In a big step to carry out the new health care law, the Obama administration unveiled standards on Monday for insurance marketplaces that will allow individuals, families and small businesses in every state to shop for insurance, compare prices and benefits and buy coverage.
Kathleen Sebelius, the secretary of health and human services, said the insurance exchanges, the centerpiece of the new law, “will offer Americans competition, choice and clout.”
In theory, the exchanges will pool insurance risks and premiums so that individuals and small businesses will have “the same purchasing power as big businesses,” Ms. Sebelius said.
Issuance of the proposed rules shows how President Obama is moving inexorably to carry out his health care overhaul, despite attacks on the new law in Congress and the courts, where more than two dozen states are challenging the constitutionality of a requirement for most Americans to carry insurance.
In principle, liberals and conservatives support the exchanges, which they see as a way to increase the purchasing power of individuals and small businesses, but they disagree on how the exchanges should be configured. The regulations issued Monday, which provide a fair amount of latitude to states, were welcomed by consumer groups, patient advocates and some business lobbyists.
But they may not satisfy liberals who argue that the exchanges should tightly regulate insurance and contract with selected health plans that offer the best deals. And they may not satisfy conservatives who want the exchanges to be wide open to any insurers that want to participate and meet minimum federal standards.
Every state will have an exchange by Jan. 1, 2014. Federal officials will assess states’ “operational readiness” as of Jan. 1, 2013, and will run the exchange in any state that is unable or unwilling to do so.
Many states have been pondering how to proceed, and the regulations will provide guidance. The National Conference of State Legislatures says 12 states have enacted laws to establish exchanges. Bills failed in nine states and are pending in 11 others, the organization said.
The Congressional Budget Office predicts that by 2019, about 24 million people will have insurance through exchanges, with four-fifths of them getting federal subsidies that average $6,400 a year per person. People with incomes up to four times the poverty level (about $89,000 a year for a family of four) will be eligible for subsidies to make insurance more affordable.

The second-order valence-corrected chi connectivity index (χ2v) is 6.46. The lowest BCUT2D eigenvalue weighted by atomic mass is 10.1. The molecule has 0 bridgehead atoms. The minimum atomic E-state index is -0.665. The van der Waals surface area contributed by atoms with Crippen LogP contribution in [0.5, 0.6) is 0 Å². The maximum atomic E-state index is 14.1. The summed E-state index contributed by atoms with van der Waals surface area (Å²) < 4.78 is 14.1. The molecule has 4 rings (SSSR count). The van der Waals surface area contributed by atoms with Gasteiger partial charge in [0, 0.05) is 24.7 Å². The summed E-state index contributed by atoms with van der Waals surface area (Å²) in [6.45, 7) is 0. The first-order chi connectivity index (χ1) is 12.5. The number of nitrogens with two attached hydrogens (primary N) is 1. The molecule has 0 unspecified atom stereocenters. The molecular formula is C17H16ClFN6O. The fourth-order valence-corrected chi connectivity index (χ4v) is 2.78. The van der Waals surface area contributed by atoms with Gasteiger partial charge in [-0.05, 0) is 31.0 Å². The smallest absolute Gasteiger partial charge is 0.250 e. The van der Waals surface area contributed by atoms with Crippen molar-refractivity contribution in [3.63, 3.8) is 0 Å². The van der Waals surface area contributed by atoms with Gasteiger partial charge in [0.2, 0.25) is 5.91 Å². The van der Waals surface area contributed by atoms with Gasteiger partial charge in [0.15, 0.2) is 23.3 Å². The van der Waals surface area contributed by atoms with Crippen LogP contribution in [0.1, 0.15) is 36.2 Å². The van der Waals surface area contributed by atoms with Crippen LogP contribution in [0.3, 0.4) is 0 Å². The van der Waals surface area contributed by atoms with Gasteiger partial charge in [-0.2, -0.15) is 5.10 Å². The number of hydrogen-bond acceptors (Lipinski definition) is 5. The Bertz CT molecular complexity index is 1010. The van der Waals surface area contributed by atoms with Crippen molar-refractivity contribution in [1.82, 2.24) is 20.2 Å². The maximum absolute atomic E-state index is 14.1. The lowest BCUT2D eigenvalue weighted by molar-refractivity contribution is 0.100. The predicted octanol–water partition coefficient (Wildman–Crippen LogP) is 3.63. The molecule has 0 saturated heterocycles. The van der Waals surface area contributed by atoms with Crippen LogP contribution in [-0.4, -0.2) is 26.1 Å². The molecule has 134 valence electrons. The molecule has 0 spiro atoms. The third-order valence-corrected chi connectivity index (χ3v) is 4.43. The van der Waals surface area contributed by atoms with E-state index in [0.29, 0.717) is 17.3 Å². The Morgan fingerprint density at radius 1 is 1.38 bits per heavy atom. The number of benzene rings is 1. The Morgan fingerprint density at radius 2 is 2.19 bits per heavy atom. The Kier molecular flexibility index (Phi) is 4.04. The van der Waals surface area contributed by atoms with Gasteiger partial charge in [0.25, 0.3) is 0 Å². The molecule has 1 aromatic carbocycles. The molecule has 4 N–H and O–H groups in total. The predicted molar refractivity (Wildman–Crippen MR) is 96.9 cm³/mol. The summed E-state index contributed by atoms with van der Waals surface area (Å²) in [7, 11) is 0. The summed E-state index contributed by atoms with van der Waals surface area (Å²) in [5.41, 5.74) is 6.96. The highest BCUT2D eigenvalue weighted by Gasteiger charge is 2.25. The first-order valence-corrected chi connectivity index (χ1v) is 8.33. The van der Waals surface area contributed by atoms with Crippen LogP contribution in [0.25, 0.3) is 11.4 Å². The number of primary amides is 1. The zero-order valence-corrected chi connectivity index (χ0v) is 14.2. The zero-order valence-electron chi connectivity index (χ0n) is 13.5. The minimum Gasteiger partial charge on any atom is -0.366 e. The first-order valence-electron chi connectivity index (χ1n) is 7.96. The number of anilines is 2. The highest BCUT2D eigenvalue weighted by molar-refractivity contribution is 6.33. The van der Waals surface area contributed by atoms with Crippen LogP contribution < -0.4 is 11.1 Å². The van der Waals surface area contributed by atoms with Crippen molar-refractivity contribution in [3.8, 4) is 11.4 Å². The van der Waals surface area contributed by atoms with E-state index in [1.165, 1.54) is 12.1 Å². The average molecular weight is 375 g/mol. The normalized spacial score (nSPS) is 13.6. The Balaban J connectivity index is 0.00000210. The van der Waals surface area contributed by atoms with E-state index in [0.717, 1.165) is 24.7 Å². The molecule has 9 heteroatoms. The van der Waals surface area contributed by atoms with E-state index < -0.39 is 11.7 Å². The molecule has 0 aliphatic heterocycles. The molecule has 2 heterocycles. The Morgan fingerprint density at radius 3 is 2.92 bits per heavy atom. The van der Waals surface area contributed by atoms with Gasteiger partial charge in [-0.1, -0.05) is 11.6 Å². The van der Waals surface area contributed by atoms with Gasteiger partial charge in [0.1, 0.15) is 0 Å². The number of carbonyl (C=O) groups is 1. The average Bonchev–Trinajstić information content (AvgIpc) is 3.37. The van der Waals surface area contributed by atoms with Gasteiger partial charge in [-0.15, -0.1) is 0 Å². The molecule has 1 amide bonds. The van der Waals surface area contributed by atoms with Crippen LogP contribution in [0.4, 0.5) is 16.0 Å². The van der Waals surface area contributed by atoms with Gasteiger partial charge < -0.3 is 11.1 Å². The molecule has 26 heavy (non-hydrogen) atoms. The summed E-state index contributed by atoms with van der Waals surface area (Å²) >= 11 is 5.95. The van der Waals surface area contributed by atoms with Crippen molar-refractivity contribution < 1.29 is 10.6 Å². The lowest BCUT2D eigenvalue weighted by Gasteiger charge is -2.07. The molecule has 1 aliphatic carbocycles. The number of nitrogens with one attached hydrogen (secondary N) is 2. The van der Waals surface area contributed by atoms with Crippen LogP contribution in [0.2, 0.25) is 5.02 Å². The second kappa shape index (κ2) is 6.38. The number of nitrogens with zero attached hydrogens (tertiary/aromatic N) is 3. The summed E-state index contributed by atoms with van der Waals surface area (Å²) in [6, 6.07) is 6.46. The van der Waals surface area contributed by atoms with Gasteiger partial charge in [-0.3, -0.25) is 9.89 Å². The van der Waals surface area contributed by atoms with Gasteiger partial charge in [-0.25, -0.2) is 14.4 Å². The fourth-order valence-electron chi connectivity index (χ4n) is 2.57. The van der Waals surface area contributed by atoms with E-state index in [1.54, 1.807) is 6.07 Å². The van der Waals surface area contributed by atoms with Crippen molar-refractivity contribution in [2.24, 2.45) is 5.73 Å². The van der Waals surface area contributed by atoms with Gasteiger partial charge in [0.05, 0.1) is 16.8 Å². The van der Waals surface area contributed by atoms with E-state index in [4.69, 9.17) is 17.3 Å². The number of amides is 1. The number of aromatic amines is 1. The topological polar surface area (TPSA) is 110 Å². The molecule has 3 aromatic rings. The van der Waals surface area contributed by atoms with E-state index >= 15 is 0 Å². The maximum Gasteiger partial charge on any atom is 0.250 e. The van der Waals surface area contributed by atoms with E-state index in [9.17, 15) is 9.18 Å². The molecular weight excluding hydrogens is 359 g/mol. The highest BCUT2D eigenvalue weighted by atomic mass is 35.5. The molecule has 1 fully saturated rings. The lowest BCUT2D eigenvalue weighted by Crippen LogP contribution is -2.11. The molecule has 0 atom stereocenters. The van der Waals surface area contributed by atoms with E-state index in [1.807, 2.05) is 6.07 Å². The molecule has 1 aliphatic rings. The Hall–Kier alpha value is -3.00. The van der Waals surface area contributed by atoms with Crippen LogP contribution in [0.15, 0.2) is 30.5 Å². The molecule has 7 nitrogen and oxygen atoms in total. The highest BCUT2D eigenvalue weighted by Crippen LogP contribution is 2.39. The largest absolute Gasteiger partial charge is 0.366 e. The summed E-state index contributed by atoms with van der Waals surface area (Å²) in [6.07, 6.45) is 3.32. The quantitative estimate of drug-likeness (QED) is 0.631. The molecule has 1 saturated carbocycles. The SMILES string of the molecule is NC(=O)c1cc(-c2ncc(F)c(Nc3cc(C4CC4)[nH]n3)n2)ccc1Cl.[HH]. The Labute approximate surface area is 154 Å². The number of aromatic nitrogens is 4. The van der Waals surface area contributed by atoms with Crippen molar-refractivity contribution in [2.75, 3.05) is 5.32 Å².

Each state exchange will certify “qualified health plans,” provide the public with “standardized comparative information” on costs and benefits, and rate each plan based on the quality and price of care. In addition, the exchange will help people determine if they are eligible for Medicaid or the Children’s Health Insurance Program, or for federal tax credits to subsidize the purchase of private insurance.
Federal officials said they would issue a separate rule later this year specifying the “essential health benefits” that must be offered by all health plans.
Trumpeting the advent of the exchanges, the administration said Monday that they would “give Americans the same insurance choices as members of Congress.” However, in response to questions after a news conference on Monday, health officials acknowledged that this claim was not necessarily correct.
A small employer will be able to pick “a level of coverage” for its employees. A higher level will pay more of the consumer’s medical costs. Under the law, members of Congress must generally get their coverage through an exchange. But a small business could legally choose a level of coverage lower than those offered to federal employees, including members of Congress.
Under the rules, an employer may allow employees to choose any health plan at a given level of coverage. But an exchange may also allow an employer to limit its workers to one or two health plans — far fewer than the number available to members of Congress and other federal workers.
With some states like Florida balking at the new law, federal officials went out of their way Monday to strike a conciliatory note, promising to be flexible. If a state is not ready by January 2013, Ms. Sebelius said, it still might qualify for “conditional approval” if it was on track to operate an exchange by January 2014. In addition, federal officials said, a state could set up and operate its own exchange in 2015 or later years if it is not ready in 2104.